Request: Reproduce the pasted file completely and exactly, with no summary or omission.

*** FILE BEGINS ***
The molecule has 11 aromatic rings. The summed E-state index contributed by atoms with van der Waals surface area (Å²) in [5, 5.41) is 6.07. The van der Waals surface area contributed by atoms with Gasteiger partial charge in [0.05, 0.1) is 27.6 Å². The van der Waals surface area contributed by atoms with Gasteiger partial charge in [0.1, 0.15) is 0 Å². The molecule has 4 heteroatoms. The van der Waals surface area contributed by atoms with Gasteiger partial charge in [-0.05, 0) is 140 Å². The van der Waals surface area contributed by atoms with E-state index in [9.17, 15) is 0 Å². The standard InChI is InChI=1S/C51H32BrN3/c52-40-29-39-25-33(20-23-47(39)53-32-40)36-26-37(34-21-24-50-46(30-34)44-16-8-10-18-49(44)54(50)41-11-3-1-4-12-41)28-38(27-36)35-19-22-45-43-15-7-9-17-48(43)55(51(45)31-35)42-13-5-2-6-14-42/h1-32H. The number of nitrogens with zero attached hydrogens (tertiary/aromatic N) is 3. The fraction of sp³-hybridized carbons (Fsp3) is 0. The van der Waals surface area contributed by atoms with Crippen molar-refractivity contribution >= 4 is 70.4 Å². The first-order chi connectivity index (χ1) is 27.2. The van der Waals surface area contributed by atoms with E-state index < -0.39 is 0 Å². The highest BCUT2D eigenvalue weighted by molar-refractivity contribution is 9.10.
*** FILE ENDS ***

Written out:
The molecule has 11 aromatic rings. The summed E-state index contributed by atoms with van der Waals surface area (Å²) in [5, 5.41) is 6.07. The van der Waals surface area contributed by atoms with Gasteiger partial charge in [0.05, 0.1) is 27.6 Å². The van der Waals surface area contributed by atoms with Gasteiger partial charge in [0.1, 0.15) is 0 Å². The molecule has 4 heteroatoms. The van der Waals surface area contributed by atoms with Gasteiger partial charge in [-0.05, 0) is 140 Å². The van der Waals surface area contributed by atoms with E-state index in [9.17, 15) is 0 Å². The standard InChI is InChI=1S/C51H32BrN3/c52-40-29-39-25-33(20-23-47(39)53-32-40)36-26-37(34-21-24-50-46(30-34)44-16-8-10-18-49(44)54(50)41-11-3-1-4-12-41)28-38(27-36)35-19-22-45-43-15-7-9-17-48(43)55(51(45)31-35)42-13-5-2-6-14-42/h1-32H. The number of nitrogens with zero attached hydrogens (tertiary/aromatic N) is 3. The fraction of sp³-hybridized carbons (Fsp3) is 0. The van der Waals surface area contributed by atoms with Crippen molar-refractivity contribution >= 4 is 70.4 Å². The first-order chi connectivity index (χ1) is 27.2. The van der Waals surface area contributed by atoms with E-state index < -0.39 is 0 Å². The highest BCUT2D eigenvalue weighted by molar-refractivity contribution is 9.10.